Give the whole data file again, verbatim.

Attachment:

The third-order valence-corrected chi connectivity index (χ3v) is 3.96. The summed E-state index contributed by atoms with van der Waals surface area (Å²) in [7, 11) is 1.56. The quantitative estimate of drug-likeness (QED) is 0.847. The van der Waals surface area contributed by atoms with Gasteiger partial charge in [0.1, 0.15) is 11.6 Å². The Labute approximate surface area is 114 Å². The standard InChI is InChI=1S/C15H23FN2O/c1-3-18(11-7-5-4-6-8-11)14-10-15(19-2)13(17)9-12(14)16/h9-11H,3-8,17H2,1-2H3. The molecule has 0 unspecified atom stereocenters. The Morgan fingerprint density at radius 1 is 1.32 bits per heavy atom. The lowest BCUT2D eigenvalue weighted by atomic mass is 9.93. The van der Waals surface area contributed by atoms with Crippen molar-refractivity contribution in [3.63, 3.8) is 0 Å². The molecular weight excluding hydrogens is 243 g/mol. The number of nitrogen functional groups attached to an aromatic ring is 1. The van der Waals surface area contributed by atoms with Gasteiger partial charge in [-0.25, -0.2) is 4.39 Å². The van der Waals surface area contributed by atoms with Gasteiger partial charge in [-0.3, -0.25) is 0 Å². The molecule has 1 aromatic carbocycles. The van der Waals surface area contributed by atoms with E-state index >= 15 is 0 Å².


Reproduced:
The third-order valence-corrected chi connectivity index (χ3v) is 3.96. The summed E-state index contributed by atoms with van der Waals surface area (Å²) in [7, 11) is 1.56. The quantitative estimate of drug-likeness (QED) is 0.847. The van der Waals surface area contributed by atoms with Gasteiger partial charge in [0.1, 0.15) is 11.6 Å². The Labute approximate surface area is 114 Å². The standard InChI is InChI=1S/C15H23FN2O/c1-3-18(11-7-5-4-6-8-11)14-10-15(19-2)13(17)9-12(14)16/h9-11H,3-8,17H2,1-2H3. The molecule has 0 unspecified atom stereocenters. The Morgan fingerprint density at radius 1 is 1.32 bits per heavy atom. The lowest BCUT2D eigenvalue weighted by atomic mass is 9.93. The van der Waals surface area contributed by atoms with Crippen molar-refractivity contribution in [3.63, 3.8) is 0 Å². The molecular weight excluding hydrogens is 243 g/mol. The number of nitrogen functional groups attached to an aromatic ring is 1. The van der Waals surface area contributed by atoms with Gasteiger partial charge in [-0.25, -0.2) is 4.39 Å². The van der Waals surface area contributed by atoms with Gasteiger partial charge in [-0.3, -0.25) is 0 Å². The molecule has 1 aromatic carbocycles. The van der Waals surface area contributed by atoms with E-state index >= 15 is 0 Å².